NM_001142763.1:c.1319A > C Chr10(NCBI36):g.55625450A > C p.Asp440Ala rs4935502
The variant analysis of patient 4 revealed a new homozygous missense mutation in the OTOF gene (exon 26: c.3263 T > C (p.Leu1088Pro)). This mutation is in agreement with linkage analysis, previously performed, suggesting a disease causing mutation in the OTOF gene. Prediction programs revealed the mutation as possibly damaging (PolyPhen) and not tolerated (SIFT) and therefore can most likely be considered as disease causing. The mutation was investigated in all available family members and showed full co-segregation with the deafness. The prediction results of the novel mutations, with the different software approaches, are listed in Table 3.
In patient 5, included as a control, we could confirm the heterozygous mutation in the TMC1 gene previously found with Sanger sequencing, with a relative variant frequency of 0.5. The mutation NM_138691.2:c.236 + 1 G > A was found in 13 reads out of 26. This substitution is located in the donor splice site of intron 7.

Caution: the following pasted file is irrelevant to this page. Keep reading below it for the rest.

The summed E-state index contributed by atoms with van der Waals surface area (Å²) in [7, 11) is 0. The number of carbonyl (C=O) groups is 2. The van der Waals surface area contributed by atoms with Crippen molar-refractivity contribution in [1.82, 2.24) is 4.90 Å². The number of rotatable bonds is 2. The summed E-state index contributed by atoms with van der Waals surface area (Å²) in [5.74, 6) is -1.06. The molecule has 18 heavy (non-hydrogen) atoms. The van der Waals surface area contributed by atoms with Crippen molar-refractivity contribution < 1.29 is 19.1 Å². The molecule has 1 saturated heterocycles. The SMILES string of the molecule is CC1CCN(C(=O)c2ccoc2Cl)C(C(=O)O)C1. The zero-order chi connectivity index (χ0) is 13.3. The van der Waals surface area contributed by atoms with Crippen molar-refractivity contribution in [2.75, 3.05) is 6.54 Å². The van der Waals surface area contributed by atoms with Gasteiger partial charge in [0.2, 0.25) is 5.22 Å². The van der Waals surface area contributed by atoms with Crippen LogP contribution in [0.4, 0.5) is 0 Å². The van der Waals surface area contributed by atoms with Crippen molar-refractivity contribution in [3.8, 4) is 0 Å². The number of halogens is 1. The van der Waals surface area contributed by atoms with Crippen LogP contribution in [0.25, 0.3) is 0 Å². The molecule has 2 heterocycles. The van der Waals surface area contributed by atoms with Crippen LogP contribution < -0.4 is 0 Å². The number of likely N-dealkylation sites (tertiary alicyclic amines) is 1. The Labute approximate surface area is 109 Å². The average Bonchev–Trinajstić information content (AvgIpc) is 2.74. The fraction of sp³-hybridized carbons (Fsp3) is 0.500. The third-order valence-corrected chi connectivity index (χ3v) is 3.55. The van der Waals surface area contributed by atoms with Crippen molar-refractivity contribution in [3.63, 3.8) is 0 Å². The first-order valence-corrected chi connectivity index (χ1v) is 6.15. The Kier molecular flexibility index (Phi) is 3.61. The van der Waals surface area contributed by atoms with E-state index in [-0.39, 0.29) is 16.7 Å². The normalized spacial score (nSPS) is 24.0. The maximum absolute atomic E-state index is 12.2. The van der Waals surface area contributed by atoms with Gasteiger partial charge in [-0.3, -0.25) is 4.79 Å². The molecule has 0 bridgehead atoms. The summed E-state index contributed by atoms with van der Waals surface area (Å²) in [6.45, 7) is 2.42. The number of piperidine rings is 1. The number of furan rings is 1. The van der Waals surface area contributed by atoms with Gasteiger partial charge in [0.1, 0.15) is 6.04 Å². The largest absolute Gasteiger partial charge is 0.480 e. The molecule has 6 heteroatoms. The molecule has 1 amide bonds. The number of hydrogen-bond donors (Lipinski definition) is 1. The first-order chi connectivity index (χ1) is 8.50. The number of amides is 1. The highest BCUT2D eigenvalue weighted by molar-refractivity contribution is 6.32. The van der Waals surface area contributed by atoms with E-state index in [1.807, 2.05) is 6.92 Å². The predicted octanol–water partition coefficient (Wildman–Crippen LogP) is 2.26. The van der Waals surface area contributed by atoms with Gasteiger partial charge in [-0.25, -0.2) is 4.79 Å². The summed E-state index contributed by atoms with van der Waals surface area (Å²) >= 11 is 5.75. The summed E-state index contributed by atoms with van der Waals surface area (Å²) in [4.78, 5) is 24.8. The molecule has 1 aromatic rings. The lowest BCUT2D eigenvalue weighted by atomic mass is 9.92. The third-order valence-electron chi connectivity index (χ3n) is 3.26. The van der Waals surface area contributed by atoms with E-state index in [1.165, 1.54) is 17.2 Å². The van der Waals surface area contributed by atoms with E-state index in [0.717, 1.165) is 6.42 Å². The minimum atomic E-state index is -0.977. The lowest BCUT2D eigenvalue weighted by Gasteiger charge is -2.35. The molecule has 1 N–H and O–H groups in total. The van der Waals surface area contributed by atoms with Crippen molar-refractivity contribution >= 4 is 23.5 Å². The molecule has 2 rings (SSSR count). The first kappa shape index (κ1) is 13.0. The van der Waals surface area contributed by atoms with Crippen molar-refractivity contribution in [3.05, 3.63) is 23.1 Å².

We have developed an assay to improve the molecular diagnosis of autosomal recessive nonsyndromic hearing loss (ARNSHL) by simultaneous sequencing of the exons, UTRs and alternative transcripts of 15 deafness genes. The selected list of genes includes the most frequently mutated recessive genes in patients with hearing loss (Table 1). In contrast to hybridization based capture approaches , we performed a PCR based enrichment strategy for all target regions of the 15 genes followed by sequencing with a 454 Genome Sequencer FLX. The optimization of the PCR amplification conditions made an efficient semi-automated high throughput processing of the many PCR reactions feasible and straightforward. The PCR reactions of all difficult amplicons can easily be repeated and sequenced with the conventional Sanger method. We are able to complete the screening in a relatively short period of time. The adapter ligation method (Shotgun protocol) was preferred over the fusion primer approach for amplicon sequencing, in order to reduce the sequencing cost and to obtain a more efficient workflow. When screening a limited number of genes, it is more advantageous to use gene specific primers with the forward and reverse adapters already incorporated in the oligo’s. For the 15 genes (646 amplicons) in our setting, the fusion primer approach is cost prohibitive, since the adapter sequence needs to be incorporated in every single primer set. Therefore, the adapters were ligated in one reaction to the pool of amplicons.